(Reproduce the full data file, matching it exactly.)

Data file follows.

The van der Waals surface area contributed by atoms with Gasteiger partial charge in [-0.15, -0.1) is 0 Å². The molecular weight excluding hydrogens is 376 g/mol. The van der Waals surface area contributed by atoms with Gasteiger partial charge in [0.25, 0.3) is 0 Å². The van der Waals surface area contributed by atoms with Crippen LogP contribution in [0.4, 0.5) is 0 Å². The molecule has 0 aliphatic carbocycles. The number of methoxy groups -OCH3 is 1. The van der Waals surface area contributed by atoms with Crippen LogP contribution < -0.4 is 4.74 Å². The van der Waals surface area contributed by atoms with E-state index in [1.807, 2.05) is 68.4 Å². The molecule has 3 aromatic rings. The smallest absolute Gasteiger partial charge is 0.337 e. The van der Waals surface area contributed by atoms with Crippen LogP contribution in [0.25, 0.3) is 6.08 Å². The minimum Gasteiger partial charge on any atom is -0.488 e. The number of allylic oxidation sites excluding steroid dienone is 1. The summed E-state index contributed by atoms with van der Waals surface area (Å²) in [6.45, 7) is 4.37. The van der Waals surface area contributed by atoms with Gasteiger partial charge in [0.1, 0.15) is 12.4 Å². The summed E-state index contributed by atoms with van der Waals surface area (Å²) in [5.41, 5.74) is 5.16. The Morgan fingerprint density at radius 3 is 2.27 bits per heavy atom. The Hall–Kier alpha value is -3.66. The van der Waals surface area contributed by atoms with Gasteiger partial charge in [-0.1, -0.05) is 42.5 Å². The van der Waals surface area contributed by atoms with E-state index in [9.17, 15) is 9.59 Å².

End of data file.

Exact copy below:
The van der Waals surface area contributed by atoms with Gasteiger partial charge in [-0.15, -0.1) is 0 Å². The molecular weight excluding hydrogens is 376 g/mol. The van der Waals surface area contributed by atoms with Gasteiger partial charge in [0.25, 0.3) is 0 Å². The van der Waals surface area contributed by atoms with Crippen LogP contribution in [0.4, 0.5) is 0 Å². The molecule has 0 aliphatic carbocycles. The number of methoxy groups -OCH3 is 1. The van der Waals surface area contributed by atoms with Crippen LogP contribution < -0.4 is 4.74 Å². The van der Waals surface area contributed by atoms with E-state index in [1.807, 2.05) is 68.4 Å². The molecule has 3 aromatic rings. The smallest absolute Gasteiger partial charge is 0.337 e. The van der Waals surface area contributed by atoms with Crippen LogP contribution in [0.25, 0.3) is 6.08 Å². The minimum Gasteiger partial charge on any atom is -0.488 e. The number of allylic oxidation sites excluding steroid dienone is 1. The summed E-state index contributed by atoms with van der Waals surface area (Å²) in [6.45, 7) is 4.37. The van der Waals surface area contributed by atoms with Gasteiger partial charge in [0.1, 0.15) is 12.4 Å². The summed E-state index contributed by atoms with van der Waals surface area (Å²) in [5.41, 5.74) is 5.16. The Morgan fingerprint density at radius 3 is 2.27 bits per heavy atom. The Hall–Kier alpha value is -3.66. The van der Waals surface area contributed by atoms with Gasteiger partial charge in [-0.1, -0.05) is 42.5 Å². The van der Waals surface area contributed by atoms with E-state index in [9.17, 15) is 9.59 Å².